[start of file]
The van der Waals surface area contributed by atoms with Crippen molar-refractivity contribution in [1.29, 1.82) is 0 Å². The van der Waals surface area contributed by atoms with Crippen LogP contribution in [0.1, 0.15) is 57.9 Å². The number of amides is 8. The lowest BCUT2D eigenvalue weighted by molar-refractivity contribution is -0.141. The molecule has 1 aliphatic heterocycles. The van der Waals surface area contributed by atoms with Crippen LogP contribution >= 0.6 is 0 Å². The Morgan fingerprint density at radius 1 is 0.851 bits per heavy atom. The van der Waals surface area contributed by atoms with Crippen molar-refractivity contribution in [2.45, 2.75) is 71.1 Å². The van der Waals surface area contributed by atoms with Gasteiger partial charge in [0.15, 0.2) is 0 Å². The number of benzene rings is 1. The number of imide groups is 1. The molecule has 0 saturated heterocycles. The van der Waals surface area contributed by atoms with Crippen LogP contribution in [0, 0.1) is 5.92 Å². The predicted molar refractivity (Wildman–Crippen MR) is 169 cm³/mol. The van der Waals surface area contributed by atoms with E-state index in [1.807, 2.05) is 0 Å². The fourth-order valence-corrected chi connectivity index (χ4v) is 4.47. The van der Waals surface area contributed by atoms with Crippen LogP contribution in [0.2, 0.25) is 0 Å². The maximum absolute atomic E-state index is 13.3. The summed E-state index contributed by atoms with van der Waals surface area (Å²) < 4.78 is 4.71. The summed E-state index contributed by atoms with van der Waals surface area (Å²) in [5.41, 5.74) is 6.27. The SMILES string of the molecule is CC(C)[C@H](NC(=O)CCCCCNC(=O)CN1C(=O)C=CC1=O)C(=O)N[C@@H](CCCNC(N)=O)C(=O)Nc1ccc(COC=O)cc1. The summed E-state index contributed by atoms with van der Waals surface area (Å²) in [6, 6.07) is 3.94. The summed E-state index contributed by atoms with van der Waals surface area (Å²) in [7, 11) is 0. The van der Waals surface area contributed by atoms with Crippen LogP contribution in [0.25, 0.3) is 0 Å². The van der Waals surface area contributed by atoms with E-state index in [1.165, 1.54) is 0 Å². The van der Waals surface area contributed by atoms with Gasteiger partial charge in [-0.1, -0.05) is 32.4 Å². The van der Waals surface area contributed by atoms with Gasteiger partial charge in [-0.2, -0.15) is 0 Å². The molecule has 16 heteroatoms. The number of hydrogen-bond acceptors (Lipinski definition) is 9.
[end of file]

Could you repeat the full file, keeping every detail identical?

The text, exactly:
The van der Waals surface area contributed by atoms with Crippen molar-refractivity contribution in [1.29, 1.82) is 0 Å². The van der Waals surface area contributed by atoms with Crippen LogP contribution in [0.1, 0.15) is 57.9 Å². The number of amides is 8. The lowest BCUT2D eigenvalue weighted by molar-refractivity contribution is -0.141. The molecule has 1 aliphatic heterocycles. The van der Waals surface area contributed by atoms with Crippen LogP contribution >= 0.6 is 0 Å². The Morgan fingerprint density at radius 1 is 0.851 bits per heavy atom. The van der Waals surface area contributed by atoms with Crippen molar-refractivity contribution in [2.45, 2.75) is 71.1 Å². The van der Waals surface area contributed by atoms with Gasteiger partial charge in [0.15, 0.2) is 0 Å². The number of benzene rings is 1. The number of imide groups is 1. The molecule has 0 saturated heterocycles. The van der Waals surface area contributed by atoms with Crippen LogP contribution in [0, 0.1) is 5.92 Å². The predicted molar refractivity (Wildman–Crippen MR) is 169 cm³/mol. The van der Waals surface area contributed by atoms with E-state index in [1.807, 2.05) is 0 Å². The fourth-order valence-corrected chi connectivity index (χ4v) is 4.47. The van der Waals surface area contributed by atoms with Crippen LogP contribution in [0.2, 0.25) is 0 Å². The maximum absolute atomic E-state index is 13.3. The summed E-state index contributed by atoms with van der Waals surface area (Å²) < 4.78 is 4.71. The summed E-state index contributed by atoms with van der Waals surface area (Å²) in [5.41, 5.74) is 6.27. The SMILES string of the molecule is CC(C)[C@H](NC(=O)CCCCCNC(=O)CN1C(=O)C=CC1=O)C(=O)N[C@@H](CCCNC(N)=O)C(=O)Nc1ccc(COC=O)cc1. The summed E-state index contributed by atoms with van der Waals surface area (Å²) in [6, 6.07) is 3.94. The summed E-state index contributed by atoms with van der Waals surface area (Å²) in [7, 11) is 0. The van der Waals surface area contributed by atoms with Crippen LogP contribution in [0.25, 0.3) is 0 Å². The van der Waals surface area contributed by atoms with E-state index in [1.165, 1.54) is 0 Å². The van der Waals surface area contributed by atoms with Gasteiger partial charge in [-0.1, -0.05) is 32.4 Å². The van der Waals surface area contributed by atoms with Gasteiger partial charge in [-0.2, -0.15) is 0 Å². The molecule has 16 heteroatoms. The number of hydrogen-bond acceptors (Lipinski definition) is 9.